Excerpt About Developmental Psychology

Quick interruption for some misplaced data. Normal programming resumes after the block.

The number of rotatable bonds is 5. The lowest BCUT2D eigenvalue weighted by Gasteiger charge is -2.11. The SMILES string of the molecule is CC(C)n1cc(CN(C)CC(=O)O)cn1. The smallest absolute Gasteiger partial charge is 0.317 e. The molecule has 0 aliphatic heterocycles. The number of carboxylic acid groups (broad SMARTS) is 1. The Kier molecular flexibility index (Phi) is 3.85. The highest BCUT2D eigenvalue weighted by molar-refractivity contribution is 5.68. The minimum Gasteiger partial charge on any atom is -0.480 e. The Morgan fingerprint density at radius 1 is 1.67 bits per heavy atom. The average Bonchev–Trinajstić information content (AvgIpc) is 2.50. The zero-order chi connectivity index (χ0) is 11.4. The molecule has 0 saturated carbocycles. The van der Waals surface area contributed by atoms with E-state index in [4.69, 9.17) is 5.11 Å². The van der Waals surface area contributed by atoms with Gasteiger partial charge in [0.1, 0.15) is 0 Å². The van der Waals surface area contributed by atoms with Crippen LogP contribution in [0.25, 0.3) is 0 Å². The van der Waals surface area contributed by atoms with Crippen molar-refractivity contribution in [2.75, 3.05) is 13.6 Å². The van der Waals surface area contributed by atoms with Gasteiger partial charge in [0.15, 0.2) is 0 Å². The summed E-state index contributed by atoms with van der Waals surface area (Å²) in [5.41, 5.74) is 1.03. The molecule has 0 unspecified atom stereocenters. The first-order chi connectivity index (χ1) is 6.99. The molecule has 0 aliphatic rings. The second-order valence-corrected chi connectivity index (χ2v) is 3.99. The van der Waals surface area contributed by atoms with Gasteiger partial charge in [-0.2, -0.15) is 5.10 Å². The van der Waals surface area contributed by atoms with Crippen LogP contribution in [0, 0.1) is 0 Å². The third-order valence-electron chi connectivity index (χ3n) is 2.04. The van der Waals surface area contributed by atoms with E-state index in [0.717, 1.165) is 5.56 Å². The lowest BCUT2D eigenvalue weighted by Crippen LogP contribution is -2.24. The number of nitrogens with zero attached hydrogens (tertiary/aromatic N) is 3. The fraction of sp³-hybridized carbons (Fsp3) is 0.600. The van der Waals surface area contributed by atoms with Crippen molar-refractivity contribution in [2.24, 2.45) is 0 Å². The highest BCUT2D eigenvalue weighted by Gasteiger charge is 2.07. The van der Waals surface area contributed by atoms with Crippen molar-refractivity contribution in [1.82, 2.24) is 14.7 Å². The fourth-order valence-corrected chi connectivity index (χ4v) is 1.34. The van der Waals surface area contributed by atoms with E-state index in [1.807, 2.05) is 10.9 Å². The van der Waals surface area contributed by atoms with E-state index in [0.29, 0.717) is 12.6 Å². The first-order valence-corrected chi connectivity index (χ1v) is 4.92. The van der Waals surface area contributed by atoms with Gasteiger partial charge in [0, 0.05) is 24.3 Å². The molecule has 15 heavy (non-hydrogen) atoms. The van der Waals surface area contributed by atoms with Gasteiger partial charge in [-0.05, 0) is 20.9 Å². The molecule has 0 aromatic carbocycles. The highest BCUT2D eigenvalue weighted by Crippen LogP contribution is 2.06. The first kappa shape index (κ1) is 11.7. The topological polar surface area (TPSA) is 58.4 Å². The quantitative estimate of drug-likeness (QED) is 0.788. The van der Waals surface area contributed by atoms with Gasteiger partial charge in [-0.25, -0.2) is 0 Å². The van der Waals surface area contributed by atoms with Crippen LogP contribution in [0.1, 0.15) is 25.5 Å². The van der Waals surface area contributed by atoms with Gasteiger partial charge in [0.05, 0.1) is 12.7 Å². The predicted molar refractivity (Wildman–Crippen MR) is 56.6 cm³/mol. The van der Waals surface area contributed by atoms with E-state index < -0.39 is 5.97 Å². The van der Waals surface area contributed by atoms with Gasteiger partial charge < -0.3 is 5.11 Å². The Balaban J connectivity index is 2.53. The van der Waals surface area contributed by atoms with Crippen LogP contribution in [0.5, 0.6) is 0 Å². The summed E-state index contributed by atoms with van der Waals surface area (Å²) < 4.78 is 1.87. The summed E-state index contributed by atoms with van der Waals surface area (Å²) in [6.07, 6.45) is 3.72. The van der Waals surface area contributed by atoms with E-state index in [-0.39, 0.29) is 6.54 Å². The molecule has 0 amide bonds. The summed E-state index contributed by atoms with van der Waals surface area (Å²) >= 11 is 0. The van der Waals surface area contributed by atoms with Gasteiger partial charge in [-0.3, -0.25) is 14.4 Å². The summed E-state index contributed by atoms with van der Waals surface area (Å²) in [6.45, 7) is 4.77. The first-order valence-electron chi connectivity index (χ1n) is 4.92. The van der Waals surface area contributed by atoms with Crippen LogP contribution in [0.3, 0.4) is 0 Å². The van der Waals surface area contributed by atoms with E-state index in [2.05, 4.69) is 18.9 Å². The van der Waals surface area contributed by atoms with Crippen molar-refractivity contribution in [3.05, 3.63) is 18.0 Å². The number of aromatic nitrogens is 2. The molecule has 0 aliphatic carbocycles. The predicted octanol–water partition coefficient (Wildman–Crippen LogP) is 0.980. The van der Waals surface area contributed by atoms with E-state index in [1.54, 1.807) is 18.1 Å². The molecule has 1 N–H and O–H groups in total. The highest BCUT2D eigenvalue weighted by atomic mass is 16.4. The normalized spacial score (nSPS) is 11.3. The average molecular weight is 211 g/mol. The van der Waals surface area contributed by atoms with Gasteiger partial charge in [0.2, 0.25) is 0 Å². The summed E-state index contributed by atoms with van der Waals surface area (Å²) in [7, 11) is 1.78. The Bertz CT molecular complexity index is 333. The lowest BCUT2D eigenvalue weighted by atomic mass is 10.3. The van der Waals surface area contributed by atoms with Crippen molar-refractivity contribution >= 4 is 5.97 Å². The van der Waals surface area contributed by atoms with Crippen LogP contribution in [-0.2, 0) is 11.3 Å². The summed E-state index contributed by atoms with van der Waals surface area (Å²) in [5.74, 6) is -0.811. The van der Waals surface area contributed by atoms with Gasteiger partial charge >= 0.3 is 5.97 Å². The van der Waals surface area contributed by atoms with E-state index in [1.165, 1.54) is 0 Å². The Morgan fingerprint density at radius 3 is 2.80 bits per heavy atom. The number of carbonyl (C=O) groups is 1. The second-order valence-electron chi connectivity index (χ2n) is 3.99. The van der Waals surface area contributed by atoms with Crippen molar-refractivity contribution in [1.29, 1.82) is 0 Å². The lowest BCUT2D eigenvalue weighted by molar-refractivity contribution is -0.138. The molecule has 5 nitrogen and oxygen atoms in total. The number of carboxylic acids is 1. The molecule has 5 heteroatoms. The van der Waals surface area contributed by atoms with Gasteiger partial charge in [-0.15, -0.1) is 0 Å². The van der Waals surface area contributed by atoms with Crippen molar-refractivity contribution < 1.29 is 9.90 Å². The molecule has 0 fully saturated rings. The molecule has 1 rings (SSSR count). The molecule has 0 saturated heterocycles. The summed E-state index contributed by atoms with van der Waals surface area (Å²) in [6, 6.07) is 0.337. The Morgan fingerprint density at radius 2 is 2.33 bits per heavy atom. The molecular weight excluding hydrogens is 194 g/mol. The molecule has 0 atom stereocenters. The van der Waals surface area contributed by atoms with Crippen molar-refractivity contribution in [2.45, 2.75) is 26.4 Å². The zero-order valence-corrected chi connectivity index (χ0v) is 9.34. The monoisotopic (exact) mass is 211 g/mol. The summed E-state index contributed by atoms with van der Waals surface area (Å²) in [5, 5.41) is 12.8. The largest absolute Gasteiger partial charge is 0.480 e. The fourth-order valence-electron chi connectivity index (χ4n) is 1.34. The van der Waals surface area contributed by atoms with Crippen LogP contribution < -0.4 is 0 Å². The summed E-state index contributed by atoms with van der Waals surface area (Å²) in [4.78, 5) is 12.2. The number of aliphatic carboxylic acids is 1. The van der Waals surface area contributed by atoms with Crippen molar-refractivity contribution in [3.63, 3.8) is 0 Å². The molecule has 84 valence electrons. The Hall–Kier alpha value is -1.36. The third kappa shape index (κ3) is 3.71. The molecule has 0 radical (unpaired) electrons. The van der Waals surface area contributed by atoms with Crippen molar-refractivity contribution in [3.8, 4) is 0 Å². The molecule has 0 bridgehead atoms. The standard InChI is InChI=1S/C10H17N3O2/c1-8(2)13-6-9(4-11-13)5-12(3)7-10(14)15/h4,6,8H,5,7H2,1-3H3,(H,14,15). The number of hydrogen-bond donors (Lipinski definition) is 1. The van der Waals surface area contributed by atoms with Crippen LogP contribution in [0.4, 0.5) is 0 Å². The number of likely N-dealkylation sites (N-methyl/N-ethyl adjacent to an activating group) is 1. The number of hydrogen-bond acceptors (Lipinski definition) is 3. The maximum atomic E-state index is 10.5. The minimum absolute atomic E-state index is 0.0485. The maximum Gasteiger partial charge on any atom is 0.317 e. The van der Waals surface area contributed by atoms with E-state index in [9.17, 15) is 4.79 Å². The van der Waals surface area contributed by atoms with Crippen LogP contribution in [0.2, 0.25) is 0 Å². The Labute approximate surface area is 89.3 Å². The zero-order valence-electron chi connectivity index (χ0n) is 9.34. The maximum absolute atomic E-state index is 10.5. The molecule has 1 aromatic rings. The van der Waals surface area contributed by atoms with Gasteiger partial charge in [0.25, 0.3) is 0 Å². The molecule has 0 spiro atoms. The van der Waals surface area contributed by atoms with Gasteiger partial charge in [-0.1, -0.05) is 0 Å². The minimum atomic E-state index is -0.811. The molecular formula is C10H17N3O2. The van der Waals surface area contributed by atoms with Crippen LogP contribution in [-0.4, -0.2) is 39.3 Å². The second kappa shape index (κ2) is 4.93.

In current Western culture, the self is the subject of the field of psychology. The dearth of notions of soul in Western contemporary thought is nowhere more apparent than here. While some approaches to psychology include a spiritual or some inner dimension—for example, Carl Jung’s analytic psychology, Roberto Assagioli’s psychosynthesis, and the larger category of transpersonal psychology—it remains true that the majority of approaches to psychology conceive of the individual as a self without a spiritual dimension. These include behaviorism, experimental psychology, child research, neuropsychology, cognitive psychology, and psychoanalysis and its various schools, such as ego psychology, object relations theory, self psychology, and developmental psychology. It would be surprising if this were otherwise, since psychology developed within the context of Western thought, in which the split of soul/self from the world and from the divine was assumed. Hence it is bound to be a study of soul/self that does not include considerations of the spiritual dimension of this facet. Thus psychology, at least in its main thrust, is bound to have no consideration of soul. It emerged within a current of thought that is philosophically grounded in the separation of the self from the divine, and merely took further the separation of the self from its spiritual essence, within a mentality already grounded in this separation. These considerations indicate a direction for the field of psychology to consider, if it is to regain its understanding of the whole human being including the spiritual dimension. This orientation has the potential to unify the two extreme ends of the schools of psychology, those of cognitive and experimental psychology on the one hand and transpersonal psychology on the other. More precisely, psychology can regain its relevance to the understanding of soul by connecting to the study of God or Being on one hand, and cosmos or world on the other, that is, to spirituality and to science.